These are the bikes where fit is more critical. There is an obvious reason for this on a road bike. You are going to find yourself adopting a number of fairly static positions for relatively long periods of time. Depending on the terrain or the performance you are seeking at any moment in time you may be utilising different positions of your hands on the bars. Occasionally, you will be out of the saddle for that particularly lung busting climb. But road cycling is not as dynamic in terms of your movement as mountain biking. It is therefore critical that for comfort and performance over long periods, your fit is optimised as much as possible.
We have also include Cyclocross Bikes in general advice on Road Bikes because they share many similar characteristics to road bikes but with altered geometry to cope with the demands of Cyclocross.
Mountain Bikes (General)
Mountain Bikes are not quite so critical to determine the precise fit measurement. Body movement is much more dynamic because of the terrain involved. Watch any mountain biker at any level of technical ability or experience – to a greater or lesser degree they will be bobbing around a fair amount. Let’s face it, that’s part of the fun!
That doesn’t mean sizing doesn’t matter because it does. It just means that we can cope with a little more latitude than the precision required for road bikes.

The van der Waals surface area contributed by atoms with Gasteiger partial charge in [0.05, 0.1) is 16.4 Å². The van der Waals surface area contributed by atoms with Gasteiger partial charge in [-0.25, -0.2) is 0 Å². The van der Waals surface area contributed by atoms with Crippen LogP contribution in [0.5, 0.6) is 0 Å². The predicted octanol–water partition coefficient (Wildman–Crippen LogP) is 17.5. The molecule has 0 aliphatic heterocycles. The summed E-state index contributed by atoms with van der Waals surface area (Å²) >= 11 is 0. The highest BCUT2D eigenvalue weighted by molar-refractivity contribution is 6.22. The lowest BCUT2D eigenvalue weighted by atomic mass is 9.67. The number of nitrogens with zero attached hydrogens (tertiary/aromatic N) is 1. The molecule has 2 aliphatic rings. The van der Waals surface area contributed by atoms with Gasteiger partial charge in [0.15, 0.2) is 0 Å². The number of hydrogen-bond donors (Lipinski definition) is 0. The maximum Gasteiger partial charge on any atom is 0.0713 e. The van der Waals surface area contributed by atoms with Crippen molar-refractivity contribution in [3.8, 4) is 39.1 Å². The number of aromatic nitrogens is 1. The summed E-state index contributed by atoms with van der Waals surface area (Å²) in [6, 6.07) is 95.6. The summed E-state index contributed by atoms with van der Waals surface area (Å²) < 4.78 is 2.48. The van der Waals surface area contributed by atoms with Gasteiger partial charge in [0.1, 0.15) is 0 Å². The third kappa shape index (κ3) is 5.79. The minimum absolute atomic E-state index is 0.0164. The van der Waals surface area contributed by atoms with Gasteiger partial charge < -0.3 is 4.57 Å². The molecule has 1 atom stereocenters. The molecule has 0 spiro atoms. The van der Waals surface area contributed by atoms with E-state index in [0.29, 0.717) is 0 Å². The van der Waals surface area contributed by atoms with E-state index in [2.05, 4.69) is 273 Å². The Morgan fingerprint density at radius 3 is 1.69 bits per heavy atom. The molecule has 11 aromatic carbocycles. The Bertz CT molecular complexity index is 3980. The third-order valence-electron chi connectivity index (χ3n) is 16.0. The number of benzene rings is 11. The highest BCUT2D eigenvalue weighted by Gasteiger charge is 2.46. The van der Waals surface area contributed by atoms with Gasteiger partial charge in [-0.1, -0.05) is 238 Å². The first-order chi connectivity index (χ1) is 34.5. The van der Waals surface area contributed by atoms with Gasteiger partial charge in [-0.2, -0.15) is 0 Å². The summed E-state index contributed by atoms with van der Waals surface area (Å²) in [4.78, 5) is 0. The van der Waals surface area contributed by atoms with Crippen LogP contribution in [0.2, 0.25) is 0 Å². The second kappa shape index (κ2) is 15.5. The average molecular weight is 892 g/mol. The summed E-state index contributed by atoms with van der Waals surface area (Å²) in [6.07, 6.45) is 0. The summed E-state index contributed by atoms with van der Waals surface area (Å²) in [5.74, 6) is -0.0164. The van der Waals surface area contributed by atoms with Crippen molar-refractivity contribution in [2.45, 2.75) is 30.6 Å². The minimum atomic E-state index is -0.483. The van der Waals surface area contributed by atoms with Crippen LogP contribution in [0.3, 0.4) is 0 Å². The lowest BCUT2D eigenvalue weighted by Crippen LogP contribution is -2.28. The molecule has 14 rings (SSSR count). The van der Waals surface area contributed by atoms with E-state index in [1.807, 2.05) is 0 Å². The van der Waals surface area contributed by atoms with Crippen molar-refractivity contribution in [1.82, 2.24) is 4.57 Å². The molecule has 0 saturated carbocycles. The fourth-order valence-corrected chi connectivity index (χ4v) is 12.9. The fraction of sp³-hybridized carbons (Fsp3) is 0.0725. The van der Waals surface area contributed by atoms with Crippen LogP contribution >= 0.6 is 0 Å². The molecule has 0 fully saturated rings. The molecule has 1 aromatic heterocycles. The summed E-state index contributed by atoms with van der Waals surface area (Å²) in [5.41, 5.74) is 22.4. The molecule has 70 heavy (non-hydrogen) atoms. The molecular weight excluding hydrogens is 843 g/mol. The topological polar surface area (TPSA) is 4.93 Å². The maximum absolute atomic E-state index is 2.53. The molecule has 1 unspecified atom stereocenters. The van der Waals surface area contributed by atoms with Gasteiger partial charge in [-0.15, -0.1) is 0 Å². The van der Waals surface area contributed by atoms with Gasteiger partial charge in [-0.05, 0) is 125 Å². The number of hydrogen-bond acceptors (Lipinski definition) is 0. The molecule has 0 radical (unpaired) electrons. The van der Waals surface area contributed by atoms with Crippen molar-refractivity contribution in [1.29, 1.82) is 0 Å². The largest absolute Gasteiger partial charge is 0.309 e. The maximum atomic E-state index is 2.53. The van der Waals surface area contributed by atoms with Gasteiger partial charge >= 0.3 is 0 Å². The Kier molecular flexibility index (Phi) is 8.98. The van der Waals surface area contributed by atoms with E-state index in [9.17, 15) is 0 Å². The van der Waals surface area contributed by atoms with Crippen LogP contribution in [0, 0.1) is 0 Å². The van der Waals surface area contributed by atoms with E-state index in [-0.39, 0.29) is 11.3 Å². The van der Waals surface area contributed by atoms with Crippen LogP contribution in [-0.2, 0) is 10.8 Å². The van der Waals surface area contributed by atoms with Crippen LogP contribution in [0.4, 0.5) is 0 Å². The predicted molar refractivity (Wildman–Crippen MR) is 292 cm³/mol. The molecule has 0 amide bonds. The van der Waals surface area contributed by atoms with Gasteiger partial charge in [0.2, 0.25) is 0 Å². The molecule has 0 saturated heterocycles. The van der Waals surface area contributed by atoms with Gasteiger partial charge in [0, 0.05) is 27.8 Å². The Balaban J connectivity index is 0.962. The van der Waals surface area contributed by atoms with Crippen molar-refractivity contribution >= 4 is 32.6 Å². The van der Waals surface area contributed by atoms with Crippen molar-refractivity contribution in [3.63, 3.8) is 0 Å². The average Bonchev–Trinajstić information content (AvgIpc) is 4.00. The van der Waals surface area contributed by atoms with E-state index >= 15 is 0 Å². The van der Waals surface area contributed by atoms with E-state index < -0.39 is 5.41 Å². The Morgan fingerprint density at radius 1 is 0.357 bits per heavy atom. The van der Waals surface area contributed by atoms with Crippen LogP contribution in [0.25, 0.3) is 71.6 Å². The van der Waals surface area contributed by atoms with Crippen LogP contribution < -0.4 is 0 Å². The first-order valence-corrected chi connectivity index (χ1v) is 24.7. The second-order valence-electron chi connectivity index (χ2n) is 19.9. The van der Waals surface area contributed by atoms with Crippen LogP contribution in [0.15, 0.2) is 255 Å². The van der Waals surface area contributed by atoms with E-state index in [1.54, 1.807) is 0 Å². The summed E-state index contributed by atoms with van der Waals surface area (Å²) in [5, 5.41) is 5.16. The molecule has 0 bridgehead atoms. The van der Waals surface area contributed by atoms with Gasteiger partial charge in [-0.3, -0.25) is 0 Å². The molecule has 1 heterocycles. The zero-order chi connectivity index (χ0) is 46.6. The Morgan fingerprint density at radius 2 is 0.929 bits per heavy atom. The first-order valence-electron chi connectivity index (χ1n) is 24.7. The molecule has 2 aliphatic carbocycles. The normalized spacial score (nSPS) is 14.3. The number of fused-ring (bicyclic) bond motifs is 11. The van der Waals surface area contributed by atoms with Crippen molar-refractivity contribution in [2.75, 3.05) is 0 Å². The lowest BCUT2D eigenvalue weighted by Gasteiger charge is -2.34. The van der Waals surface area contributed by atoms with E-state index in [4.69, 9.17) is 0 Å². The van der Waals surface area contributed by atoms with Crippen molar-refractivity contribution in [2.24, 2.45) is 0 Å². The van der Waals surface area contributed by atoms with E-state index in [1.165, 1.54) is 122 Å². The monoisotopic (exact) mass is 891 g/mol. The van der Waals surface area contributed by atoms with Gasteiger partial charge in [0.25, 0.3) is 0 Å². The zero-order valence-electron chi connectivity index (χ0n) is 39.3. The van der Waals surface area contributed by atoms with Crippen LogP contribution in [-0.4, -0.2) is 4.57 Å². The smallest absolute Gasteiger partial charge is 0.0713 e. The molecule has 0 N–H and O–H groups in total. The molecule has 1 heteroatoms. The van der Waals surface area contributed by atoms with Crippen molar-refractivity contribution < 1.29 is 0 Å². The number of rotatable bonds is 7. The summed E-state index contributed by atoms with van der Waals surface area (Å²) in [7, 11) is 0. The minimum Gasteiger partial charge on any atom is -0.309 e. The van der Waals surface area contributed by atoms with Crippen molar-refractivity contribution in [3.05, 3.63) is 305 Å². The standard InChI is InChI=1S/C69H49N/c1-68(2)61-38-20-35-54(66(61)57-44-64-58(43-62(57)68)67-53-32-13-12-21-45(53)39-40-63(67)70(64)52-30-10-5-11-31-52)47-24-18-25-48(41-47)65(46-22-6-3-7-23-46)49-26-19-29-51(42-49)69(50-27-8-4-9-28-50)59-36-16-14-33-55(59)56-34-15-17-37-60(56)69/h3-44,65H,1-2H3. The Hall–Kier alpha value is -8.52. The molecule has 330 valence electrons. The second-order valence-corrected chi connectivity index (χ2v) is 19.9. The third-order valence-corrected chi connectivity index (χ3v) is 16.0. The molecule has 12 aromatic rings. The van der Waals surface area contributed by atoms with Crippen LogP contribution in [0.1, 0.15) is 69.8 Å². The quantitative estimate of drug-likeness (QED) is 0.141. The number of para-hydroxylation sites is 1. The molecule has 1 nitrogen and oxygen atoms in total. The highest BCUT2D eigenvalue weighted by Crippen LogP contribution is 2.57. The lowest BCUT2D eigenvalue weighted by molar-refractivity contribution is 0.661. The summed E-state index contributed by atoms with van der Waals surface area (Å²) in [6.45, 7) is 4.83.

Hybrid, City & Urban Bikes (General)
The vast majority of Hybrid, City & Urban Bikes (like Mountain Bikes) have frame sizes measured in inches. Some are different and are measured in centimetres as for road bikes. If so, you will see that clearly stated on the individual product description of the bike’s specific page on this website.
Kids’ Bikes (General)
Kids’ Bike sizing is generally driven by the height of your child. Check out the various tables below for Trek and Frog to identify the bike size that’s best. If you fall across two sizes or have any concerns / questions, then do Contact Us and we’ll make sure we give you the best advice we can.
Bobbin Birdie and Bramble
Bobbin Blackbird, Black Orchid and Luna
Bobbin Noodle, Dark Star and Scout
Bobbin Mino Velo
|Minimum inside leg
in cm (ins)
|Approx Age||Wheel Size||Frame Size|
|Tadpole||32cm (12”)||2 – 3||12”|
|Tadpole Plus||38cm (15”)||3 – 4||14”|
|Frog 43||43cm (17”)||3 – 4||14”||9”|
|Frog 48||48cm (19”)||4 – 5||16”||9.5”|
|Frog 52||52cm (20”)||5 – 6||20”||10”|
|Frog 55||55cm (22”)||6 – 7||20”||11”|
|Frog 62||62cm (24”)||8 – 10||24”||12”|
|Frog 69||69cm (27”)||10 – 12||26”||14”|
|Frog 73||73cm (29”)||12 – 14||26”||16”|
|Frog Road / Track 58||58cm (23”)||6 – 7||20”||11”|
|Frog Road / Track 67||67cm (26”)||8 – 12||24”||14”|
|Frog Road / Track 70||70cm (27”)||11 – 14||26”||17”|
The inseam measurement is sufficient to establish approximate frame size for road bikes. However, for Trek Bikes, if you also know your overall height, you can use the tables below to further refine the most appropriate frame size depending on the particular model you are looking at.
Trek Road & Cyclocross Bikes (Madone, Emonda, Domane, Silque, Lexa, Boone & Crockett)
Trek Road & Adventure Bikes (Crossrip, 920, 720 & 520)
Mountain (Marlin, Skye & 820)
Mountain (Top Fuel, Procaliber, Superfly, X-Caliber, Cali, Remedy, Fuel EX, Lush, Stache, Farley & Slash)
Dual Sport Series
City (FX, Neko & Conduit+)